Essay: At the Intersection of Faith, Science, and Motivations
At the Intersection of Faith, Science, and Motivations
It is love alone that gives worth to all things.
– Theresa of Avila
Odds are good that during your career as a teacher you’ve heard at least one student complain about a classroom lesson: “Why do we have to study this? I’ll never use this information after high school!” Perhaps you have wondered how you ended up teaching science. On occasion you may feel frustrated by the specific and high-stakes demands of standardized testing. These concerns lead us to a common question: why do we choose to “do” science? The simple answer is that science, as well as our motivations, is related to our faith. Our motivations, based on faith, lead us to the work we do.
There are many reasons for Christians to study and practice science. An obvious one is to search out the truth about God’s creation. Christians have strong reasons to be committed to seeking truth, and that seeking happens within the larger context of faith. Our faith provides an overarching set of criteria for answers to the “Why” questions. Scripture reminds us that the greatest answer to “Why” is to grow in love of God and our neighbor (Matthew 22:36-40). As we launch into scientific study and work, these two greatest commandments shape our motivations, and our goals line up as we answer the “why” questions.
Having motives connected to the love of God and our neighbors implies boundaries on how we study and practice science. Scientific knowledge is not an end in itself or a tool to shore up selfish power to exploit others. The great commandments hold us accountable to do work that reflects the kingdom of God and give us counter-cultural ways of measuring our success. For example, is the hydrogen bomb successful science? In what sense is it? In what sense might it not be?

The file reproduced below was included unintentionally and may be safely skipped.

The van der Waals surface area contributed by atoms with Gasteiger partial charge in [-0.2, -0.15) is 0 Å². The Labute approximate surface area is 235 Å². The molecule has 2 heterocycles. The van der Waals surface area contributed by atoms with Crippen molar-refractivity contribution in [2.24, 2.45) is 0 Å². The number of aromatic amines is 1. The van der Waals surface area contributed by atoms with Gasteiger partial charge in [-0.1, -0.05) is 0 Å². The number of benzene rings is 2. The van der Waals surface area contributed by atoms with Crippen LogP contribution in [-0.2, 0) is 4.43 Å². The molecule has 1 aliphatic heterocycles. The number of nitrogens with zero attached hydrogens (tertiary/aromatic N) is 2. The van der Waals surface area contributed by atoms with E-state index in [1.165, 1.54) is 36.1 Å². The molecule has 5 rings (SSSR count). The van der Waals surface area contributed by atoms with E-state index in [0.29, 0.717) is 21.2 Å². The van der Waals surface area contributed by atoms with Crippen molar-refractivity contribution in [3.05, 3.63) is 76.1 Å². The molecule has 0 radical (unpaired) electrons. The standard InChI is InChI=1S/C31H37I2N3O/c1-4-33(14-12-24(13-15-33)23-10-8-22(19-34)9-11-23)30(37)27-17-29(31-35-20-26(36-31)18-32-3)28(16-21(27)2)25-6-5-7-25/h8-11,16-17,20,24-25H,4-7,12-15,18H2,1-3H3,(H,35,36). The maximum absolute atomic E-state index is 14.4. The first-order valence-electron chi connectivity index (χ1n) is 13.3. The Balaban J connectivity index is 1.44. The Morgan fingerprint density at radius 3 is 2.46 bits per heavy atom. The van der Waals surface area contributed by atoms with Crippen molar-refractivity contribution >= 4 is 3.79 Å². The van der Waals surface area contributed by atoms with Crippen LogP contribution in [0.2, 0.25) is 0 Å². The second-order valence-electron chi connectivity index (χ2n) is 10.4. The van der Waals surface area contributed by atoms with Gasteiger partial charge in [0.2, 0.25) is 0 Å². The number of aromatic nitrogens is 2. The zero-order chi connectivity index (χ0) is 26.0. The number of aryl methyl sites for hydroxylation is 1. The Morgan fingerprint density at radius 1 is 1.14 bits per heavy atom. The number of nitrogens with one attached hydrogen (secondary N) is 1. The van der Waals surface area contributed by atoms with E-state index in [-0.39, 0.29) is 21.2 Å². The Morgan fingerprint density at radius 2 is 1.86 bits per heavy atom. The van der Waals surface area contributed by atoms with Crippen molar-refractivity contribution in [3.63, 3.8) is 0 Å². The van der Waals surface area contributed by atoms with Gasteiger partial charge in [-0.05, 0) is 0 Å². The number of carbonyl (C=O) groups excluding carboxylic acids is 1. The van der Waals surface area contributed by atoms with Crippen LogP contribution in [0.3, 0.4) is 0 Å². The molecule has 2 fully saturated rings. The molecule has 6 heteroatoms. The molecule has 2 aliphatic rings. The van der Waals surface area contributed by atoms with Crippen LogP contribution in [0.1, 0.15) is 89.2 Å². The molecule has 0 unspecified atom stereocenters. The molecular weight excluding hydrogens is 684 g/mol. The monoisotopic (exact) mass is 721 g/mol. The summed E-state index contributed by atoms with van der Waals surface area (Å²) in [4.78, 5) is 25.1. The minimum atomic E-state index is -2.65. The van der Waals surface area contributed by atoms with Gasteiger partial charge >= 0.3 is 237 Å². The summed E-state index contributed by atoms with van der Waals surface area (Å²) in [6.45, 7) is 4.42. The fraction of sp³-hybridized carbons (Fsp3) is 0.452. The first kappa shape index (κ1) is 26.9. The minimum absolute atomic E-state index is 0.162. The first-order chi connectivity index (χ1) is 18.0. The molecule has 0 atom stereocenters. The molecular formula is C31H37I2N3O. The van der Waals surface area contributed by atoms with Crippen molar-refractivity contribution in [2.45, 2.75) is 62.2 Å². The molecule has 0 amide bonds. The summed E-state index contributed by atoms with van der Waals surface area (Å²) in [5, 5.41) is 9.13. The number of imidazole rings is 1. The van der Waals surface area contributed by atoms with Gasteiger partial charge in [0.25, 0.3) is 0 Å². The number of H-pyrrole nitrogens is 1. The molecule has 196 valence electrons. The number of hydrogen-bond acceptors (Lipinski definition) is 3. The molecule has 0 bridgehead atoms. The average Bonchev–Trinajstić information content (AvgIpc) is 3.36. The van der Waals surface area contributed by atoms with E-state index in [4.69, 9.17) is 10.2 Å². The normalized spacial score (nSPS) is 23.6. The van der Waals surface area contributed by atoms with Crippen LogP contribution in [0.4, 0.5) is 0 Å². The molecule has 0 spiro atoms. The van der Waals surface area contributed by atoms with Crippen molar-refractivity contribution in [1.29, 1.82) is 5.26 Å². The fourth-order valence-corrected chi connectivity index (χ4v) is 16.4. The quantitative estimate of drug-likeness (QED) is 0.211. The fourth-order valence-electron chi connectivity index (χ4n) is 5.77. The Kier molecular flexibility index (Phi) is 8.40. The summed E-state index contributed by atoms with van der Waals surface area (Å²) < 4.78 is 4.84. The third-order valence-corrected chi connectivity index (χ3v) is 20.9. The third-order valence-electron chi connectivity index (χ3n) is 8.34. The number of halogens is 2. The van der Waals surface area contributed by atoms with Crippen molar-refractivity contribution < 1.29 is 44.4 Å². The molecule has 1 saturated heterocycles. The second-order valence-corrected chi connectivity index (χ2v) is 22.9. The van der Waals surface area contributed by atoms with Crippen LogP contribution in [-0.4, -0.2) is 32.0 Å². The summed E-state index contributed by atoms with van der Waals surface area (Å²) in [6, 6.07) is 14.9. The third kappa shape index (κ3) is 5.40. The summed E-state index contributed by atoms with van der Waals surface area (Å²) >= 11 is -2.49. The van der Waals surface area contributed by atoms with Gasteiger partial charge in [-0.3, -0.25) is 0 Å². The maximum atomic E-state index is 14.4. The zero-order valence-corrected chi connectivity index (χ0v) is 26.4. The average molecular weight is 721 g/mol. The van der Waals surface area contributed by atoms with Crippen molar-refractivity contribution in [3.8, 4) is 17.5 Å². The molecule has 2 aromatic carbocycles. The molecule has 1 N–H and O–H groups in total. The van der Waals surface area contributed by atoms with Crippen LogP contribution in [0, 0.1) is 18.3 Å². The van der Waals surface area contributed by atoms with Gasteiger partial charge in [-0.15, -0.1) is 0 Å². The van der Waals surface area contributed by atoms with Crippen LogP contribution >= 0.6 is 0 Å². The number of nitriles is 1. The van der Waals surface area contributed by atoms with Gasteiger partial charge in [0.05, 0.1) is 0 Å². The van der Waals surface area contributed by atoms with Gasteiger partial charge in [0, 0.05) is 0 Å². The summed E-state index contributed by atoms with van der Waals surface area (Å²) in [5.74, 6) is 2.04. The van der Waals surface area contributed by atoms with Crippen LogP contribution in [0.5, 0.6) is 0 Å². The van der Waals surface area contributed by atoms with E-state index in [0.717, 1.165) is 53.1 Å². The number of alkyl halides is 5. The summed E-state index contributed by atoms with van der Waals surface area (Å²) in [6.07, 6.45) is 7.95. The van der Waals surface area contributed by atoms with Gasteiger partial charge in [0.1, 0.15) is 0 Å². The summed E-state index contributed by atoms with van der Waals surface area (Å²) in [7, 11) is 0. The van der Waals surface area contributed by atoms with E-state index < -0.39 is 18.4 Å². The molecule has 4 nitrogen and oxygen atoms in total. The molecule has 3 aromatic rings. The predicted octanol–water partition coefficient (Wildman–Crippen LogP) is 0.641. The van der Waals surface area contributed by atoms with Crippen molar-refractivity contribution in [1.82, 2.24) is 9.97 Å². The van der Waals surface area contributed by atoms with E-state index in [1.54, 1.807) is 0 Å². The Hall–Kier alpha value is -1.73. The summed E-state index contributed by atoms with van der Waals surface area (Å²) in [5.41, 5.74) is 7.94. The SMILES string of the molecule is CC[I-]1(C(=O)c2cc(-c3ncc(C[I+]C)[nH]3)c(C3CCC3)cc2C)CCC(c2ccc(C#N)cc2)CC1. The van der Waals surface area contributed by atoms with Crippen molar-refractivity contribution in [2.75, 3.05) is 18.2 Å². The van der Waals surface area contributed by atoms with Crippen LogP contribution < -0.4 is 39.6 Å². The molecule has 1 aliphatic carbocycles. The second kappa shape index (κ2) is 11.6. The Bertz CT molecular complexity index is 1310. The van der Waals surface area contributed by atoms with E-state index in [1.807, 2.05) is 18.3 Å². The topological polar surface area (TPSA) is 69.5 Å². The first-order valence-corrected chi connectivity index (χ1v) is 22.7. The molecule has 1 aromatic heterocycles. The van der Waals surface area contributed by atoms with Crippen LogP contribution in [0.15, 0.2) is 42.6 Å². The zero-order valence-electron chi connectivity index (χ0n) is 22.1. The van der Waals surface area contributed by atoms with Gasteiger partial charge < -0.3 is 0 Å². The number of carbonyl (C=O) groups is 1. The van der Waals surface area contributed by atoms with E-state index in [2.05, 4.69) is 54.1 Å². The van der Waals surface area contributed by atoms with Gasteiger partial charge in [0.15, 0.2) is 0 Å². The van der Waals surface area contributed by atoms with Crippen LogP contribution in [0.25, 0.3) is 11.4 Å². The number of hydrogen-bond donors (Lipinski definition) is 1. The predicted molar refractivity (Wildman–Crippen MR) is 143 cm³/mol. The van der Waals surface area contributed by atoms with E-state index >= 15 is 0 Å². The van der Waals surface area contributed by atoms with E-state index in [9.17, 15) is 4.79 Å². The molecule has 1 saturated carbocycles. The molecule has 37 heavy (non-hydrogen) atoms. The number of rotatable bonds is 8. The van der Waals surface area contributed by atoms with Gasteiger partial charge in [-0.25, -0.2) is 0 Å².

When we are motivated by love of God and our neighbors, our imaginations are free to explore new agendas instead of being driven by the marketplace, or the military, or other human domains. Faith-inspired goals create new lenses for viewing our research and experimentation.
Loving God offers a reason to pursue basic science. As we grow in love for God, we also grow in love for his creation and the order that reflects God’s glory. Scientific study helps us to know the wonder and beauty of God’s handiwork and it equips us to marvel at its tiny intricacies and overwhelming majesty. Through our study we learn more about God’s character, which leads to gratitude and worship, and ultimately to deeper love for God.
Loving our neighbors is a guiding motivation for applying science. Scientific understanding equips us to know one another better and to understand more fully all it takes for humans to flourish. It helps us alleviate human suffering in myriad ways—from life-saving medications to improved agricultural yields to assistive technologies for persons with disabilities. This work gives us tools to help God’s creation flourish, to serve his creatures, and to participate in his creative goodness with all our heart, soul, mind, and strength.
So why should we do science? Because God has lovingly given us the broad sweep of all creation to explore, and as we step up to that challenge, we will grow to love God and his creatures in ways that honor his astonishing gift.